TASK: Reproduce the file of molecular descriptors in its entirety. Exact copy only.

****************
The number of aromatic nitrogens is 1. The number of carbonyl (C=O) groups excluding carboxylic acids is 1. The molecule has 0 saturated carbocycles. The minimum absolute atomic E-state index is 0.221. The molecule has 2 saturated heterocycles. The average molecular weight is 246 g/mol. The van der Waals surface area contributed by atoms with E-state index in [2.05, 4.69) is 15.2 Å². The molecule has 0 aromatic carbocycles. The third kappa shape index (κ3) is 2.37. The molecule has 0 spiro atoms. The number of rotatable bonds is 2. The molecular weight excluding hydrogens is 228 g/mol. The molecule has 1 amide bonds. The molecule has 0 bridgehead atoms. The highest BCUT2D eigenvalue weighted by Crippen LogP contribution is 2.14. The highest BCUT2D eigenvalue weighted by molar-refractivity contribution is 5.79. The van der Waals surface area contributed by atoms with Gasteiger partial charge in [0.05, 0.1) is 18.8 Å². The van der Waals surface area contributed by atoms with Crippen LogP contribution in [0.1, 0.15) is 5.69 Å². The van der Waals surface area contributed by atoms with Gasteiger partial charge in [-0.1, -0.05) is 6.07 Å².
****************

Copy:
The number of aromatic nitrogens is 1. The number of carbonyl (C=O) groups excluding carboxylic acids is 1. The molecule has 0 saturated carbocycles. The minimum absolute atomic E-state index is 0.221. The molecule has 2 saturated heterocycles. The average molecular weight is 246 g/mol. The van der Waals surface area contributed by atoms with E-state index in [2.05, 4.69) is 15.2 Å². The molecule has 0 aromatic carbocycles. The third kappa shape index (κ3) is 2.37. The molecule has 0 spiro atoms. The number of rotatable bonds is 2. The molecular weight excluding hydrogens is 228 g/mol. The molecule has 1 amide bonds. The molecule has 0 bridgehead atoms. The highest BCUT2D eigenvalue weighted by Crippen LogP contribution is 2.14. The highest BCUT2D eigenvalue weighted by molar-refractivity contribution is 5.79. The van der Waals surface area contributed by atoms with Gasteiger partial charge in [0.05, 0.1) is 18.8 Å². The van der Waals surface area contributed by atoms with Crippen LogP contribution in [0.1, 0.15) is 5.69 Å². The van der Waals surface area contributed by atoms with Gasteiger partial charge in [-0.1, -0.05) is 6.07 Å².